Whiteflies - I have not had to battle this recently.

Scale - This is my current nemesis. I should have tackled this sooner. I have pruned back the worst infestations AND mixed 50% rubbing alcohol 50% water with 1 tablespoon neem oil in a squirter bottle and sprayed the leaves top and bottom. I will be ordering the Scale Insect Controls from Hydro-Gardens for on-going control, after waiting a week and washing down the plants and leaves as the neem oil will affect the beneficial's. Also, I pruned back the worst affected branches. Mine are a soft scale and the alcohol dries them out and the neem smoothers them. Next time I'll get biological's at the first sign of them.

Fungus Gnats (and Shore Flies) - There has always been a low level of fungus gnats. the regular dose of nematodes kept them in check. But I stopped the regular schedule as everything seemed under control. Well both scale and fungus gnats went crazy. To get the fungus gnats back under control, I applied Gnatrol WDG from Better Grow Hydro (bghdro.com). It took 3 treatments a week apart each to knock these back. Gnatrol is fish and plant safe (even edibles). It kills the gnats in the larvae stage, but gnats have a 3-4 week cycle, so repeated treatments are required to break the cycle. Now I will go back to the Garden Pack with the gnat patrol nematodes to put in the soil.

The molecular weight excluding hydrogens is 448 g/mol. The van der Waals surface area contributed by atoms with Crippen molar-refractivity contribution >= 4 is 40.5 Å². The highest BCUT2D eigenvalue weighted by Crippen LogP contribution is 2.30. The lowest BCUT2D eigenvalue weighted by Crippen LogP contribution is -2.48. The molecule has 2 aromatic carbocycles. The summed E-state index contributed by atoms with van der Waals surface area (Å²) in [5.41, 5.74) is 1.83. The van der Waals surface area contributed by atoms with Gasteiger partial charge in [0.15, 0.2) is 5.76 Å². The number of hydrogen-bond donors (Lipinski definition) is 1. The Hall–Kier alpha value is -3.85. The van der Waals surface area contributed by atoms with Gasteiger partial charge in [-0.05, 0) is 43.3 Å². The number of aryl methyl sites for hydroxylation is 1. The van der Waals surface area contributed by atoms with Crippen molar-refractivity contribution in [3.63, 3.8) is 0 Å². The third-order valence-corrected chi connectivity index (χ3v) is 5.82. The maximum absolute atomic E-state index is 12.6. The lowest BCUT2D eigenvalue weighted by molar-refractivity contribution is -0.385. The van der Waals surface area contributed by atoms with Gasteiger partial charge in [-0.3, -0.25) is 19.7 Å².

There are many other pests, but I have not had to deal with them yet. (except snails in the aquaponic system. Goldfish clean these up when they are small.

Another point, when I first started the gravel grow beds in the aquaponic system, I let the water level get within 1/2-1 inch of the top. At night the top of the gravel would be completely moist, creating a breeding ground. I cut down the siphon stand pipe another 1/2-1 inch so the water stays 1-1 1/2 inches below the gravel, drying out the top layer, this eliminated this breeding ground. Also, where the water flows into the gravel beds, builds up the solids and can be another place to watch. once or twice a week, I stir the gravel by the inflow so the solids wash down into the gravel where they will be broken down and unavailable to the bugs.

Greenhouse Pest Pictures

Aphids - They start on the underside of the newest most tender leaves and then progress as the infestation grows. This is especially bad, with the entire plant engulfed.

Citris Scale - generally on the topside of the leaf, along the vein.

More Scale - the adults live under the armored shell they create and lay eggs that hatch out, feed and move and armor again.

Scale on Stem - Extreme infestation

City Mold - Once other pests get extreme, then the sap that is released by there chewing, piercing and eating, promotes the growth of mold. Solve the initial pest problems, and the mold will go away.

And even City Mold on the fruit - it looks bad, but washes off easily. Again get ride of the pest and the mold goes away.

Yellow sticky cards - both to catch pests and as an early detector. These are covered with Fungus Gnats, yet another annoying greenhouse problem.

Picture of Fungus Gnat and Shore Fly's. These live in the soil/growing media, especially well watered moist media. On the left is the Fungus Gnats, this is a problem I have. I believe it came with some bags of potting mix. The shore fly's look like small fly's, the gnats have humped shaped bodies and carry their wings high, more like a mosquito than a fly.